Letter of the Law: June 2011


EMPLOYMENT LAW: A Waiver of Rights to Assert Class Action Claims in Arbitration Agreements

FAMILY LAW: Automatic Restraining Orders

CONSTRUCTION: California Civil Code Section 2782 – Schwarzenegger and the Legislation’s Legacy

A Waiver of Rights to Assert Class Action Claims in Arbitration Agreements

By: Kyle D. Kring & Brendan J. Coughlin

In a potentially far-reaching decision affecting wage/hour and other class action litigation brought against employers, the United States Supreme Court has held in the case of AT&T Mobility LLC v. Concepcion et ux. (2011) 131 S.Ct. 1740, that an arbitration agreement may legally require a waiver of the right to assert class action claims in arbitration. Many important aspects of this ruling specifically abrogate or potentially alter previously controlling California employment case law. The holding is on the cutting-edge of employment dispute resolution, and employers should immediately consider adopting or having their existing employee arbitration agreements reviewed with knowledgeable counsel to take full advantage of the new law.

AT&T Mobility v. Concepcion began in February 2002, when Vincent and Liza Concepcion purchased wireless phone service from Cingular Wireless that included free phones. The cellular telephone contract between the parties provided for arbitration of all disputes, and required that claims be brought in the parties’ individual capacity, and not as a plaintiff or class member in any purported class. AT&T acquired Cingular in 2005. After the Concepcions were charged sales tax on the retail value of the phones, approximately $30, they sued AT&T in California Federal District Court in March 2006. Their lawsuit was consolidated with a class action alleging that AT&T had engaged in false advertising and fraud by charging sales tax on the “free” phones.

The Federal District Court denied AT&T’s motion to compel arbitration pursuant to the Concepcions’ contract, relying on the California State Supreme Court’s decision of Discover Bank v. Superior Court (2005) 36 Cal.4th 148. Discover Bank held that class waivers in consumer arbitration agreements are unconscionable if the agreement is in an adhesion contract, disputes between the contracting parties predictably involve small amounts of damages, and if it is alleged that the party with the superior bargaining power has carried out a scheme to deliberately defraud. The Ninth Circuit Court of Appeal in California agreed that the provision was unconscionable under California law, and held that the Federal Arbitration Act (FAA), which makes arbitration agreements “valid, irrevocable, and enforceable, save upon such grounds as exist at law or in equity for the revocation of any contract,” did not preempt its ruling.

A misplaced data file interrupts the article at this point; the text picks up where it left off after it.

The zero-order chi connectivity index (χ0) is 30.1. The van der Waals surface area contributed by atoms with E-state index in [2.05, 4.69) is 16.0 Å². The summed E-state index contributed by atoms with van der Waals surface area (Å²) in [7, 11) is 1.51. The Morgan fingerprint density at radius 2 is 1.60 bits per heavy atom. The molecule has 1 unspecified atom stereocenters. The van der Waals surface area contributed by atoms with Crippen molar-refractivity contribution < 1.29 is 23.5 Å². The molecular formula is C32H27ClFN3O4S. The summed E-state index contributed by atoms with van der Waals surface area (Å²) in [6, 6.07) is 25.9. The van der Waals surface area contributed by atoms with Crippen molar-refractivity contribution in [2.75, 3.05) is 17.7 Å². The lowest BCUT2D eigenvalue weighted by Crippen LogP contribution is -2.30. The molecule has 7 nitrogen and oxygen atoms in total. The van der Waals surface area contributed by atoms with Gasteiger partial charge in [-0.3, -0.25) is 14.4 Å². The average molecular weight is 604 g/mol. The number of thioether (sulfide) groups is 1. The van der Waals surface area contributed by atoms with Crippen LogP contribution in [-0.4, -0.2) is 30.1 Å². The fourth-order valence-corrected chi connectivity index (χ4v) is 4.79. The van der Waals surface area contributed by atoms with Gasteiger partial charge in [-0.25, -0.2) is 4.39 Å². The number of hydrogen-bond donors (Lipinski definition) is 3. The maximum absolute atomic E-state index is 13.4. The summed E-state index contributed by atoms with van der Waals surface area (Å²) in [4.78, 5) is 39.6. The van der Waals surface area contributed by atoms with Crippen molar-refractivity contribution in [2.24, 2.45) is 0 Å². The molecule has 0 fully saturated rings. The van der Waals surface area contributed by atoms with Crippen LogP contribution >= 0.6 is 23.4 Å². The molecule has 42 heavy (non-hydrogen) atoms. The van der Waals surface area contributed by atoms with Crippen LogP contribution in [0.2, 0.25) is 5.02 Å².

In AT&T Mobility v. Concepcion, the United States Supreme Court found that nothing in the FAA suggests an intent to preserve state-law rules that stand as an obstacle to the accomplishment of the FAA’s objectives, which include the encouragement of arbitration to foster dispute resolution. The Court stated that the principal purpose of the FAA is to ensure “that private arbitration agreements are enforced according to their terms.”

This new case is causing controversy because practitioners of employment law have quickly seen that the holding may extend to employment contracts between businesses and their employees. AT&T Mobility v. Concepcion relates to a consumer contract, not an employment contract. But the possibility that an employee arbitration agreement that includes a class action waiver could now be enforceable in California is receiving great and instant attention.

The California Supreme Court set out the requirements for an enforceable employment arbitration clause under the state Fair Employment and Housing Act in Armendariz v. Foundation Psychcare Services, Inc. (2000) 24 Cal.4th 83. This case has subsequently been applied to hundreds of employment law claims in California of various types. The requirements of an enforceable arbitration clause sufficient to resolve an employment dispute have become numerous. For example, the agreement cannot limit the remedies available to an employee in a court action, and must provide for sufficient discovery by the Plaintiff. The employer cannot require an employee to pay for the arbitrator or any additional costs beyond those routinely faced in court litigation. Also, there should be a written decision by the arbitrator capable of review, and the employer cannot unfairly limit the kinds of claims that are subject to the arbitration. Any employer in California seeking to add an enforceable dispute arbitration clause to its employment agreements with its employees has been required to satisfy the Armendariz requirements.

Currently, it is premature to conclude that AT&T Mobility v. Concepcion is so sweeping as to overrule Armendariz in its entirety. The Federal Supreme Court specifically held that a state would be free to enact a law “requiring class-action-waiver provisions in adhesive arbitration agreements to be highlighted” or other laws requiring adequate notice of arbitration agreements, so long as the laws do not “conflict with the FAA or frustrate its purpose to ensure that private arbitration agreements are enforced according to their terms.” We may not learn the full extent that the Armendariz requirements remain valid after AT&T Mobility v. Concepcion until a sample case is brought to challenge Armendariz. Established restrictions on employment arbitration agreements may still be controlling, even if California courts can no longer invalidate an arbitration agreement for the sole reason that it prohibits class action arbitrations.